Leading Accademicians included the physicist and mathematician Viviani; the physiologist, physicist, and mathematician Borelli; and the physician, biologist, and poet Francesco Redi, whose seminal 1668 work, Esperienze Intorno alla Generazione degl’Insetti (Experiments on the Generation of Insects), marked the beginning of the end of abiogenesis.
Experimentation and evidence
The Accademicians regarded experimentation as central to the practice of science, directly in contrast to both Aristotle and the Church. The preface to the Accademia’s famous Saggi di naturali esperienze (Essays on Natural Experiments) (the “Saggi”), published in 1667, argued that experimentation was central to understanding the physical world:
… there is nothing better to turn to than our faith in experiment. As one may take a heap of loose and unset jewels and seek to put them back one after another into their setting, so experiment, fitting effects to causes and causes to effects… performs enough so that by trial and error it sometimes succeeds in hitting the target.
The preface was also clear on the need to reason from evidence, recognizing that it was necessary at times to return to prior experimentation and reasoning:
Besides trying new experiments, it is not less useful to search among those already made, in case any might be found that might in any way have counterfeited the face of truth.
The Saggi emphasized the importance of mathematical reasoning in descriptions of experimental work. In doing so, the Accademicians worked to remove any reference to philosophy or mythological cosmology from experimental science and so establish the authority of experimentation in questions about the natural world. This was an overt challenge to the prevailing scholastic view of the natural world.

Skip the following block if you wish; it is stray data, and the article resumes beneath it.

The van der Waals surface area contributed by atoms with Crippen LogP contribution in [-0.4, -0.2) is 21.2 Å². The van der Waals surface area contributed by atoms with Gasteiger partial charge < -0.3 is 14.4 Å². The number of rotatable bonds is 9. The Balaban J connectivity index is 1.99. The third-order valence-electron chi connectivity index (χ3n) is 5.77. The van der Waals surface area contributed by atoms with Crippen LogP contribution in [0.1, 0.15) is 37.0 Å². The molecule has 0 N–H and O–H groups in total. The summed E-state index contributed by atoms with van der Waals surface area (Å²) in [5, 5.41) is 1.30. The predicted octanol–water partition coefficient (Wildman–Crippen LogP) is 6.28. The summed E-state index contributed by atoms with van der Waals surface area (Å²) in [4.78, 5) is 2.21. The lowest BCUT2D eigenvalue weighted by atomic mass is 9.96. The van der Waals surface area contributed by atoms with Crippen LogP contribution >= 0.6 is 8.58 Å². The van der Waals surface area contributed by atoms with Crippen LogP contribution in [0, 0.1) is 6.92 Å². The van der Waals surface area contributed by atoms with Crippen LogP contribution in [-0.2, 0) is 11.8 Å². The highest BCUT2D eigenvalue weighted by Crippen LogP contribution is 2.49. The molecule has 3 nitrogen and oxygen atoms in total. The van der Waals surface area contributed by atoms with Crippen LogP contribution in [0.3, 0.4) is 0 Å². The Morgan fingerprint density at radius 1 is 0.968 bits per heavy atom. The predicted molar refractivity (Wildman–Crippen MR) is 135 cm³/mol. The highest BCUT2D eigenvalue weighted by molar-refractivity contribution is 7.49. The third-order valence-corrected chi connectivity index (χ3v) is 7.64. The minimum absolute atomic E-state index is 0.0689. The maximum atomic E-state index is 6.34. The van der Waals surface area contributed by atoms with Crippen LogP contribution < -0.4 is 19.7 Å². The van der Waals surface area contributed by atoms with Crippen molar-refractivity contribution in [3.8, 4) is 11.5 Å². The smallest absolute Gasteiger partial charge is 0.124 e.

To reason from evidence is not simple, as it opens the evidence to speculation and argumentation. The Accademicians often struggled to reconcile their interpretations of the experimental data. Leopoldo, the Accademia’s patron, actively engaged in these scientific conversations, challenging, and being challenged by, the other Accademicians to the extent that some “thought they could speak freely” with him (Feingold 2009, p. 232). A particular point of contention within the Accademia was the range of views about the relationship between experimentation and the still powerful approach of Aristotle. These competing views stimulated “sharp confrontation, often resorting to insults” among the Accademicians (Beretta 2002, p. 12).
The authority of reason
Leopoldo ordered that individual contributions not be credited in the Saggi so that readers would be convinced by the evidence presented rather than the reputation of the author. Also, the Accademicians desired to “underline the impersonal nature of the scientific enterprise” (Beretta 2000, p. 142). In asserting the primacy of the experiment and reason over the hegemony of scholasticism, the publication of the Saggi was a landmark in the history of science.
Understanding modern science
The work of the Accademia set out the need for replicable tests, the control of variables, and the standardization of measurement and instrumentation. It also demonstrated that modern science is more than just knowledge; science is a human endeavor based on curiosity about the natural world, observation, argument, creativity, and reason. These qualities are found in the Next Generation Science Standards (NGSS Lead States 2013). As science teachers, we must model, teach, and practice these qualities if we are to engage our students with the need for evidence and reasoned argument.